Here’s to the dads pulling the night shift. The ones sitting in a rocking chair, right now, reading this on their phones.
Here’s to the dads who pull out their phones to capture that picture of mama and baby; that moment that no one else can see.
And here’s to the dads who’ve dropped their phone on their baby. We’ve all been there too.
Here’s to the dads who work away from home all day, and the ones who stay home all day.
To the ones mopping the kitchen floor and sorting laundry.
Here’s to the dads roughhousing with their daughters and letting their sons cry.
Here’s to the dads letting themselves cry.
Here’s to the dads dressing their little girl in blue, only to have her change into seven pink tutus and pink leopard print pants.
Here’s to the dads embracing those tutus. And dressing up in them too.
Here’s to the dads hitting up the gym to work out, and then hitting up the other gym to watch preschool basketball (which is a very different game than actual basketball).
Here’s to the dads lifting weights and the ones pulling their own weight.
Here’s to the dads who lie awake at night wondering how they’ll get their family to the end of the month before they get to the end of the money.
Here’s to the dads who lie awake at night wondering how you raise children when you’re still growing up.
Here’s to the dads providing for their family by caring for their family.
Here’s to the dads using their sick hours to care for their sick wife.
Here’s to the dads climbing trees and corporate ladders.
The ones teaching their children how to swing dance, and how to swing bats — sometimes at baseballs and softballs, most times at the glass ceiling.
Here’s to the dads that are late to meetings because your son wanted one more (read: 12 more) hugs. And here’s to the dads that are late to the same son’s recital because of a meeting.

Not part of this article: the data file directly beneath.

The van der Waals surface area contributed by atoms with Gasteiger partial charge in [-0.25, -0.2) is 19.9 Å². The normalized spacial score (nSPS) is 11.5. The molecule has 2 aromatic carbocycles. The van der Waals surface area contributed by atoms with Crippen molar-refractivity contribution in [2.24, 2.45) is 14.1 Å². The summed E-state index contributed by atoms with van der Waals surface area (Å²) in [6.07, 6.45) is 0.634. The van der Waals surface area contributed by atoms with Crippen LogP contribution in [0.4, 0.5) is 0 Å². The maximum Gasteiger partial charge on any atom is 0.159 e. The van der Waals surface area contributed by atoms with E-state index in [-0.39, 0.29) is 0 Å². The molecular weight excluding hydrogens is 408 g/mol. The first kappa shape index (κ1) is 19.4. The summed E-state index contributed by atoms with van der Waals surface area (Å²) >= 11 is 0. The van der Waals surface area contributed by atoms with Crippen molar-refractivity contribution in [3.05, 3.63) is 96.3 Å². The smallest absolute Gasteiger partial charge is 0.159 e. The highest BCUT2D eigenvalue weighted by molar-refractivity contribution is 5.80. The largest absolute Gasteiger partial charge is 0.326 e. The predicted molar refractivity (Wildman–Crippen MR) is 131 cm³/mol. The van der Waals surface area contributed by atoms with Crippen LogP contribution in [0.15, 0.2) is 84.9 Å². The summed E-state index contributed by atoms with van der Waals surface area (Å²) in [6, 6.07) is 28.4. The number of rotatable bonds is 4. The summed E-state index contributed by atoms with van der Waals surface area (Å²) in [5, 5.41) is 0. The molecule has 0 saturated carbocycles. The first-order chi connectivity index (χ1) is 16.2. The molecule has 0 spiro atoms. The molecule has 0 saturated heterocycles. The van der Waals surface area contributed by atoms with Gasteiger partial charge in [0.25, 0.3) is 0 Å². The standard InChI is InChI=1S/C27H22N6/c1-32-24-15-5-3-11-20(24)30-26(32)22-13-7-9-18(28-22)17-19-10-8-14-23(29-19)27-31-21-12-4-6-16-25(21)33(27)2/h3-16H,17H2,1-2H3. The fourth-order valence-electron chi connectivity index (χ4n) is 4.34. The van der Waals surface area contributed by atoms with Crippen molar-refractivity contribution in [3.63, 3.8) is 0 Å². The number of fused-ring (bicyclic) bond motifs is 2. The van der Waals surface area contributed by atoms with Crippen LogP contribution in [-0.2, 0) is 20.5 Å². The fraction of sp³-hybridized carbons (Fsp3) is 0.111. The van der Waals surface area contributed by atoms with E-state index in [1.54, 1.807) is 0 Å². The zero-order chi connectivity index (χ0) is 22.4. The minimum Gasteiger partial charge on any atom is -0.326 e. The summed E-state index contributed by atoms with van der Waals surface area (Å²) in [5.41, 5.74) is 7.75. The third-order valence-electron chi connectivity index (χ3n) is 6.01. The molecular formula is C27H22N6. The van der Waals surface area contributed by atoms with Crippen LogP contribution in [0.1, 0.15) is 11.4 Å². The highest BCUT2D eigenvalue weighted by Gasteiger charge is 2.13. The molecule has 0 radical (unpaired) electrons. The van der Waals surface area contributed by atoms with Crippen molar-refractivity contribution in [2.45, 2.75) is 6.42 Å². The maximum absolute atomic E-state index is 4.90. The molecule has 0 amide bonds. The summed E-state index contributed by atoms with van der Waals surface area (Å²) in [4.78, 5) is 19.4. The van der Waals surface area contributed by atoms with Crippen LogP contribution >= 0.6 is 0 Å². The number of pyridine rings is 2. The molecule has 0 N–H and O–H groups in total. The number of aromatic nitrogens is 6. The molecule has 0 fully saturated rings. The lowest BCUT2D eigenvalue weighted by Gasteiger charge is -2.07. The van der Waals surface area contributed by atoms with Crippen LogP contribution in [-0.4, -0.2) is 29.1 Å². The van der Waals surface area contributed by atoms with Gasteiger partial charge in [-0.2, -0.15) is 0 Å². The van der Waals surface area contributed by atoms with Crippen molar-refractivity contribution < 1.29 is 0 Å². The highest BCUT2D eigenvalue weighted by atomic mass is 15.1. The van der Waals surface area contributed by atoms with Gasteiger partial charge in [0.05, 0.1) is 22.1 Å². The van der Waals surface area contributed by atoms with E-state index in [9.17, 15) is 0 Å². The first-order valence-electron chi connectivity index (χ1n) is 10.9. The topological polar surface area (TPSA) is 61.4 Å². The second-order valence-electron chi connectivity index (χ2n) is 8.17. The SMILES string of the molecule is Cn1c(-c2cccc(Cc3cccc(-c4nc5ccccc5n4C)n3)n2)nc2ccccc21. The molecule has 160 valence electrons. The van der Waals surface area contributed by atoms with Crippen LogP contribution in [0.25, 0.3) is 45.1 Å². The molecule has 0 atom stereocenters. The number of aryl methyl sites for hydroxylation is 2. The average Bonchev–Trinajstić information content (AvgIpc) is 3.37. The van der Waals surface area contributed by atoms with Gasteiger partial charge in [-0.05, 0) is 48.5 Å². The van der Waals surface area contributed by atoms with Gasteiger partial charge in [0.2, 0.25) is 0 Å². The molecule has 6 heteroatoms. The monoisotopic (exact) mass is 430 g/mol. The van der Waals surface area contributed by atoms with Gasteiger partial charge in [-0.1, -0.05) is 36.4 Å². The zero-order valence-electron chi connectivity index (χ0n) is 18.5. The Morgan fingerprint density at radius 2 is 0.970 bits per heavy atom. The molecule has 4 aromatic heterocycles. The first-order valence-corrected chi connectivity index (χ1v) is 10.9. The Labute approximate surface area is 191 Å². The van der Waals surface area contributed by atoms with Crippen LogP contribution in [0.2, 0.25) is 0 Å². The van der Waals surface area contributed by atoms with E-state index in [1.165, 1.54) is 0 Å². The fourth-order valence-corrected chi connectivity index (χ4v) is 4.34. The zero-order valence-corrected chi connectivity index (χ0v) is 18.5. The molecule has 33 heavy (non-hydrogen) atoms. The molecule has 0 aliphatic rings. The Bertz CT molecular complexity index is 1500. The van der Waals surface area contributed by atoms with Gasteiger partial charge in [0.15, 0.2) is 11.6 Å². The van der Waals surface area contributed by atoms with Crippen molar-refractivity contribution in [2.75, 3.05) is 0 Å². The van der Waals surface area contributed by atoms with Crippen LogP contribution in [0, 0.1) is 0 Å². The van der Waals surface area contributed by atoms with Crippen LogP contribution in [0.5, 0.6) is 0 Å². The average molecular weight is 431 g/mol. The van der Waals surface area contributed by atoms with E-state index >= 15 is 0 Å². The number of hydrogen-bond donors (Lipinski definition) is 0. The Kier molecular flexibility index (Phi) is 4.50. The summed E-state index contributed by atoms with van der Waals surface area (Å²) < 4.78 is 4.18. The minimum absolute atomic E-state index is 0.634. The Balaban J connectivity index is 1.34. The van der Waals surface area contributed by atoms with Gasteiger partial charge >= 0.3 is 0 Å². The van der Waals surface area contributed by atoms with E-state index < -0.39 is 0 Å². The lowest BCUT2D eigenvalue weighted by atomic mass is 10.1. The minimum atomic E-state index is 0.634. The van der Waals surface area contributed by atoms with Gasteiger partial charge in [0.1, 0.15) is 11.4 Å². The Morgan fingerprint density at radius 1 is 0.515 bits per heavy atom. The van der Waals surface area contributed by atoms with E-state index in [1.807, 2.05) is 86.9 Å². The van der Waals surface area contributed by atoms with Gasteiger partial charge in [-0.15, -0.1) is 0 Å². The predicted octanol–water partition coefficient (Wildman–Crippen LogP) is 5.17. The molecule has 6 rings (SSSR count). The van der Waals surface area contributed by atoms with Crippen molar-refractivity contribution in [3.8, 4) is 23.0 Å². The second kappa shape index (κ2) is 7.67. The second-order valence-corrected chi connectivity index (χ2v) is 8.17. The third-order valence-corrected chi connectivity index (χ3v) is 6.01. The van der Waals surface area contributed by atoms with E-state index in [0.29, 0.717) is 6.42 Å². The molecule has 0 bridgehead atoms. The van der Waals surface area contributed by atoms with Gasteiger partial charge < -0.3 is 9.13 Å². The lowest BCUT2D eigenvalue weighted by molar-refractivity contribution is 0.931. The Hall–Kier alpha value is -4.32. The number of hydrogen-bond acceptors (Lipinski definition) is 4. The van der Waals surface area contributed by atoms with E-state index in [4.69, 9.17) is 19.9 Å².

Here’s to the dads who know how much strength it takes to admit you made a mistake; how courageous it is to apologize.
Here’s to the dads who are single dads, the ones who are co-parenting, the ones who are married, the ones who have partners.
Here’s to the dads who are fathering without their own father.
And here’s to the dads who are fathering with no baby here to father.
Here’s to the dads who have messed up and missed out. The ones who let fear lead them for too long. The ones who let pride take them too far away. Here’s to those dads, the ones hurting; the ones who have hurt.
Here’s to the dads who have come back.
Here’s to the dads teaching their sons to be tough enough to stand up to intolerance and injustice; strong enough to acknowledge their emotions.
Here’s to the dads teaching their daughters to be tough enough to stand up to photoshopped beauty standards; strong enough to value their softness.
Here’s to the dads teaching their children that their worth is non-negotiable. As is everyone else’s.
Here’s to the dads being taught by their children.
Here’s to the dads who know that the greatest way to man up, is to show up.
Here’s to the dads who are showing up.
And finally, to the mothers that made us fathers, here’s to you, too.
Happy Father’s Day.
Justin Baldoni is an actor, producer, entrepreneur and director best known for his work on CW’s critically acclaimed series ‘Jane the Virgin.’ Currently he is producing a series titled ‘Man Enough’ which aims to debunk traditional masculinity and directing his first feature film “Five Feet Apart” for CBS Studios.
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